Agol-Groves-Manning’s Theorem predicts that, for every word-hyperbolic group we can easily construct, every quasiconvex subgroup is separable (otherwise, we would find a non-residually finite hyperbolic group!).

In this section, we use graphs of groups to build new hyperbolic groups:

Combination Theorem (Bestvina & Feighn): If H is a quasiconvex malnormal subgroup of hyperbolic groups G_1, G_2, then G_1\ast_H G_2 is hyperbolic.

Recall: H is called a malnormal subgroup of G if it satisfies: if gHg^{-1}\cap H\neq 1, then g\in H.

For a proof, see M. Bestvina and M. Feighn, “A combination theorem for negatively curved groups”, J. Differential Geom., 35 (1992), 85–101.

Example: Let F be free, w\in F not a proper power. By Lemma 11, \langle w\rangle\leq F is malnormal, so D:=F\ast_{\langle w\rangle} F is hyperbolic. As a special case, if \Sigma is closed surface of even genus n=2k, considered as the connected sum of two copies of the closed surface of genus k, then by Seifert-van Kampen Theorem, \pi_1(\Sigma)=F_{2k}\ast_{\langle w\rangle} F_{2k} for some w\in F_{2k}.

Question: (a) Which subgroups of D are quasiconvex? (b) Which subgroups of D are separable?

We will start by trying to answer (b). The following is an outline of the argument: Let \Gamma be a finite graph so that \pi_1(\Gamma)=F, let \Gamma_{\pm} be two copies of \Gamma. Realize w\in F as  maps \partial^{\pm}: C\rightarrow \Gamma_{\pm}, where C\simeq S^1. Let X be the graph of spaces with vertex spaces \Gamma_{\pm}, edge space C, and edge maps \partial^{\pm}. Then clearly, D\simeq \pi_1(X), and finitely generated subgroups H\leq D are in correspondence with covering spaces X^H\rightarrow X. We can then use similar technique to sections 27 and 28.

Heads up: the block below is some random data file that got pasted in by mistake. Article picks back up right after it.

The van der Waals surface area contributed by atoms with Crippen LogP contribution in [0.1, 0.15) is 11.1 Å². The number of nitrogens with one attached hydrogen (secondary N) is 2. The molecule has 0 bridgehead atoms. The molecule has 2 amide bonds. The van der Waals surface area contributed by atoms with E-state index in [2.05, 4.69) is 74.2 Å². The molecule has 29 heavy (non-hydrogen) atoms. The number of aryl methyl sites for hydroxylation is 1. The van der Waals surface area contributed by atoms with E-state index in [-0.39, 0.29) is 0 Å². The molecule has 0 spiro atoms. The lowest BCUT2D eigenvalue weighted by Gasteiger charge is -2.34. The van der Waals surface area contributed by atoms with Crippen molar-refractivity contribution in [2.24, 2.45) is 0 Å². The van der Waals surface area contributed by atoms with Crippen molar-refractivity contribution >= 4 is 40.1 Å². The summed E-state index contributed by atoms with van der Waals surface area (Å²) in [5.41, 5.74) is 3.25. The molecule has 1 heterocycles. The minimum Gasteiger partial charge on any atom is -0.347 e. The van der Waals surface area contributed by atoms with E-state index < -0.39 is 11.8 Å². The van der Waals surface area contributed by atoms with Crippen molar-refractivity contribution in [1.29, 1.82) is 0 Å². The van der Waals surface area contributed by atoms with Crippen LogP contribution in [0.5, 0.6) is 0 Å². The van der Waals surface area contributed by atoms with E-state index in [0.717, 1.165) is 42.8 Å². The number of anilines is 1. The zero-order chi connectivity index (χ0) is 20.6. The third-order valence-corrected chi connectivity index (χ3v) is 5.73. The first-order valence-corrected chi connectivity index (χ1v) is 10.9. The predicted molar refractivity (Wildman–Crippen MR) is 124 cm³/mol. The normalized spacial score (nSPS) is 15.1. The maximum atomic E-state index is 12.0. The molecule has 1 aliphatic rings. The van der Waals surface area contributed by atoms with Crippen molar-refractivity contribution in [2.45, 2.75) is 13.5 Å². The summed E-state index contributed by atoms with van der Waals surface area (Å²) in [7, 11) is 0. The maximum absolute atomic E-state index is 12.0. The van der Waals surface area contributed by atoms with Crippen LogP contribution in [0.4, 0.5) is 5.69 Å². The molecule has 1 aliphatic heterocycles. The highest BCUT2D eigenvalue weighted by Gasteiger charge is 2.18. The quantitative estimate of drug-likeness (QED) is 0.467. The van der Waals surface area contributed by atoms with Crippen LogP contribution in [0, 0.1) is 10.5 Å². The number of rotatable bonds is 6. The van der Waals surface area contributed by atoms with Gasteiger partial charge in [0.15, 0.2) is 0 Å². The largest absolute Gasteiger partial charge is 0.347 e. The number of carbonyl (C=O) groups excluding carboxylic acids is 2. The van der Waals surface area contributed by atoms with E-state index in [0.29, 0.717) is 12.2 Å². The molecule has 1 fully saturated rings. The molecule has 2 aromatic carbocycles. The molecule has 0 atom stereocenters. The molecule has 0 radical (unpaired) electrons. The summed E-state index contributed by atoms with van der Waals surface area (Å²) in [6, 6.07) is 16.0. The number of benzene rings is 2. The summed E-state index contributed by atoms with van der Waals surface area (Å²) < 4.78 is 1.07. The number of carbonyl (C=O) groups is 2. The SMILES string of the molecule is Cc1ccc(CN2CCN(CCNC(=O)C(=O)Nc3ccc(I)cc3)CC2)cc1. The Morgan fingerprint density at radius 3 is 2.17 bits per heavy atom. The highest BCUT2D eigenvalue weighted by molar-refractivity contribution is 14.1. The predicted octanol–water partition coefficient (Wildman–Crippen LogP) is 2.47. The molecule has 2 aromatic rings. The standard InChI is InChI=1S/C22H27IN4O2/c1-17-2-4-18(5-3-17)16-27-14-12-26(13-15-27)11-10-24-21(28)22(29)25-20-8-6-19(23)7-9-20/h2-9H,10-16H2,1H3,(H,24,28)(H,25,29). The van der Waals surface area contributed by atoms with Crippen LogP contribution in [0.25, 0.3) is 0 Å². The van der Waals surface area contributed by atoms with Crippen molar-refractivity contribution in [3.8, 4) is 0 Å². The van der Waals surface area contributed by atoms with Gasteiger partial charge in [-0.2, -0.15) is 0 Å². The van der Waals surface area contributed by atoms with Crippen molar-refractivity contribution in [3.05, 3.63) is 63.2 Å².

Let us now make a few remarks about  elevations of loops. Let f: C\rightarrow X be a loop in some space X, i.e., C\simeq S^1 and \pi_1(C)\simeq\mathbf{Z}. Consider an elevation of f:


The conjugacy classes of subgroups of \mathbf{Z} are naturally in bijection with \mathbf{N}\cup\{\infty\}. The degree of the elevation is equal to the degree of the covering map C'\rightarrow C.

Definition: Suppose X'\rightarrow X is a covering map and \widehat{X} is an intermediate covering space, i.e., X'\rightarrow X factors through \widehat{X}\rightarrow X, and we have a diagram


If f' and \widehat{f} are elevations of f and the diagram commutes, then we say that f' descends to \widehat{f}.

Let \Gamma  be a finite graph, H\leq \pi_1(\Gamma) a finitely generated subgroup and f: C\rightarrow\Gamma a loop. Let \Gamma^H\rightarrow\Gamma be a covering space corresponding to H.

Lemma 29: Consider a finite collection of elevations \{f'_i: C'_i\rightarrow\Gamma^H\} of f to \Gamma^H, each of infinite degree. Let \Delta\leq\Gamma^H be compact. Then for all sufficiently large d>0, there exists an intermediate, finite-sheeted covering space \Gamma_d\rightarrow\Gamma satisfying: (a) \Delta embeds in \Gamma_d; (b) every f'_i descends to an elevation \widehat{f}_i: \widehat{C}_i\rightarrow\Gamma_d of degree exactly d; (c) these \widehat{f}_i are pairwise distinct.